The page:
Friday, May 31, 2013

Twitter Basics

The 5 basic rules for happiness on Twitter

1. Upload a picture for your 'avatar' so people can see who they're talking to.

2. Put something in your 'bio' so people can get some idea of what you're about.

3. Be interactive (see "the power of ' @ '").

4. Be yourself, not phony.

5. Don't be all about yourself, take an interest in others*.

That's it. Those are the basics. Follow them, and you will have a ball.

Application of the 5 basic rules

The following points are just refinements of points 3, 4,and 5.

6. Retweet other people (see "awesomeness of retweets"). If you like it, retweet it. Use traditional or classic retweets, not the "retweet" button.**.

7. Don't worry about how to get a lot of followers. Just follow, and pay attention to, people you appreciate, and your network will keep on growing. As a general rule, unfollow people who aren't following you. (To learn how to identify and unfollow them, go here).

8. Don't follow celebrities, "suggested" accounts, "must follows", "power" twitters, or "best" or "top" twitters or lists; that is all hype meant to benefit them, not you. Following these types is the easiest way to get frustrated and wind up -- like most people -- quitting, or going inactive. Look for people who are interactive and unselfish, whose style you like, and who tweet about things that are up your alley. You're not here to be a "follower" but to make friends.

9. Don't let yourself be boxed in by Twitter's terminology as to what it is for. It is for anything conversation and writing are for: making new friends, making people laugh, getting a laugh, sharing thoughts, sharing information, making the world a better place, learning, teaching, kvetching, commiserating.... Using it mainly to "update" your "status" is a good way of ensuring that your status is.... lonely.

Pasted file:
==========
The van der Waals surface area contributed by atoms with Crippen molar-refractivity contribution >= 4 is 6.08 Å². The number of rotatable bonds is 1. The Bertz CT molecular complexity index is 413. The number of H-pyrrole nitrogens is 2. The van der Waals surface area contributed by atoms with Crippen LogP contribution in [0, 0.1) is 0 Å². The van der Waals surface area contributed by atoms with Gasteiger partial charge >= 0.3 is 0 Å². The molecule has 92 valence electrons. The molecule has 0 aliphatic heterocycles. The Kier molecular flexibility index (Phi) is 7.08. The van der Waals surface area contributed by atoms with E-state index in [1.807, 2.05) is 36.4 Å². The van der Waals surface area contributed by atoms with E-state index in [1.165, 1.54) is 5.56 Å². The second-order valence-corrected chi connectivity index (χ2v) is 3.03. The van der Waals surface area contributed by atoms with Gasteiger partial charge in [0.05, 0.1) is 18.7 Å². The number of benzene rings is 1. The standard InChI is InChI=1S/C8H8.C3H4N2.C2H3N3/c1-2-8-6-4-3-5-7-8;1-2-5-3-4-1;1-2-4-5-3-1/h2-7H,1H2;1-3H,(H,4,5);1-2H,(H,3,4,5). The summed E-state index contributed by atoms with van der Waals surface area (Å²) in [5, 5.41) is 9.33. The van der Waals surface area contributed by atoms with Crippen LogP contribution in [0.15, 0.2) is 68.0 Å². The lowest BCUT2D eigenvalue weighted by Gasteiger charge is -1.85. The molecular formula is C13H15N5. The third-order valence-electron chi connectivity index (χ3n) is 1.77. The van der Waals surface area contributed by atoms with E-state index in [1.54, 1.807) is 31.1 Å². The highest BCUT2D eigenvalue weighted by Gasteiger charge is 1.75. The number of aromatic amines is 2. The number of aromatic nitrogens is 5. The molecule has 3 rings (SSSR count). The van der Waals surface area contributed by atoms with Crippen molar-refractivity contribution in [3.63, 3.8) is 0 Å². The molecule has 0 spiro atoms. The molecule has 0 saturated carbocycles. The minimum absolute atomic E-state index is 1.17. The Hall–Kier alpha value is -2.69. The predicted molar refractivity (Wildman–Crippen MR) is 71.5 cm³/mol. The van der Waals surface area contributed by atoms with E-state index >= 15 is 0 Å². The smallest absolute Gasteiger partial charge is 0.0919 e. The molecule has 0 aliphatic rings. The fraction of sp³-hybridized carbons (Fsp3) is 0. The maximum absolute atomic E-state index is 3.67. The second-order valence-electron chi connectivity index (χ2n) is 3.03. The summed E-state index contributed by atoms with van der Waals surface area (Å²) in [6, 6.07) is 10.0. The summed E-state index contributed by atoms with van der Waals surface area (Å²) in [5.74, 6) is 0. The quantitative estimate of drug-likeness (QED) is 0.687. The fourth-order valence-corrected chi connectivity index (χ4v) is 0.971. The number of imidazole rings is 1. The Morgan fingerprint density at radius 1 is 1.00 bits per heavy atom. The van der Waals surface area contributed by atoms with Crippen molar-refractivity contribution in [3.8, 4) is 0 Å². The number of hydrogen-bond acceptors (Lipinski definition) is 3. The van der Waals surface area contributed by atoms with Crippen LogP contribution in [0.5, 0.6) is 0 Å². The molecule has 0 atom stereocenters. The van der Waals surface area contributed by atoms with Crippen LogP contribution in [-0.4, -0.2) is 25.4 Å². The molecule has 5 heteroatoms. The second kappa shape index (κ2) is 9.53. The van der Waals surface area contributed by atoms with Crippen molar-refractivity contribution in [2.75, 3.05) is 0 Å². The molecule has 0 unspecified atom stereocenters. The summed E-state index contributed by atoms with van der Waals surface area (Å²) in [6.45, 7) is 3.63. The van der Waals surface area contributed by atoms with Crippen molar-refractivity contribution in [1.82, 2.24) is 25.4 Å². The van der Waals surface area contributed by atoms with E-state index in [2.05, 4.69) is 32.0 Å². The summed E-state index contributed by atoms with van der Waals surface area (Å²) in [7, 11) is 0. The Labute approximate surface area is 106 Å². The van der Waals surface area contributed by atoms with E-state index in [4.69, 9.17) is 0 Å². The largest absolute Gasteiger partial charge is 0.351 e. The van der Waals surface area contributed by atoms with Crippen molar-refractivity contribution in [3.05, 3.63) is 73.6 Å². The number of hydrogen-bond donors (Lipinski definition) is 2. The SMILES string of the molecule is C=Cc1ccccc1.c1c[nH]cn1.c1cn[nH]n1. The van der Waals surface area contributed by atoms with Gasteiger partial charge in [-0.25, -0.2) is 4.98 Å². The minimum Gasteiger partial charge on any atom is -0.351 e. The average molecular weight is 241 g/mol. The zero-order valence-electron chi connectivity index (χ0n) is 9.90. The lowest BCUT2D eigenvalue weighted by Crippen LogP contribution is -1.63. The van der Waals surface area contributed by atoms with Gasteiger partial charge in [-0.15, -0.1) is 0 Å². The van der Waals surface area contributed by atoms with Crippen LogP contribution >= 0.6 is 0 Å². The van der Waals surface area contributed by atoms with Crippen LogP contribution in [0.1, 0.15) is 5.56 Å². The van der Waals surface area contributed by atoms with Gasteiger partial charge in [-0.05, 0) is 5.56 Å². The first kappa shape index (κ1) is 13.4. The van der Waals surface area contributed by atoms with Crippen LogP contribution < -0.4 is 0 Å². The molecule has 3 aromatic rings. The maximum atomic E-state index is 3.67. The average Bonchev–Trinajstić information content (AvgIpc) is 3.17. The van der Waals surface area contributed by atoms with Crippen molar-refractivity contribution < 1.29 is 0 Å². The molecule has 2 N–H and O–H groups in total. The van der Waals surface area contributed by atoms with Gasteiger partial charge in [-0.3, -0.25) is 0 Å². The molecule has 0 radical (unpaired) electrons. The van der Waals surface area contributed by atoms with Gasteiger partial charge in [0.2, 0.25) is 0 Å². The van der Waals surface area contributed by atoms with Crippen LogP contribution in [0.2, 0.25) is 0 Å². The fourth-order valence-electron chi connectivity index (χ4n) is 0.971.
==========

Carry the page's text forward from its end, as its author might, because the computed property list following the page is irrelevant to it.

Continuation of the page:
10. Avoid spammy behavior, such as :
(a) sending auto DM's to people who were kind enough to follow you;
(b) asking people for favors;
(c) following people and then paying no attention to them;
(d) picking fights, starting arguments, splitting hairs, and/or responding to tweets without making it clear what you are responding to; and
(e) sending comments on tweets without retweeting them.

11. If you would like to be retweeted, here's how to improve your chances: (a) make your tweets good, (b) make them short, and (c) be a retweeter yourself.

12. Get one of the free software applications or "clients" that provide a nice, conversational interface and make it easy to follow people's tweets. My favorite is @Tweetdeck for Chrome.

13. Don't follow someone until you've looked at their tweets, and decided you're really interested.

But if you like to keep it simple, you can distill the above rules into 3 simpler rules which are real easy to remember:

1. Share.

2. Share.

3. Share.

* If you're promoting a "cause", help other people promote their causes too. Promoting your agenda, but not those of others, is just selfish.

** When I use the term "retweet" I'm referring to the traditional retweet, not the "rubber stamp" button which Twitter implemented in early 2010 and mislabeled a "retweet". For a more detailed explanation of why you should never ever use Twitter's rubber stamp version, go here.

(Here's a short URL for this post:

Bookmark and Share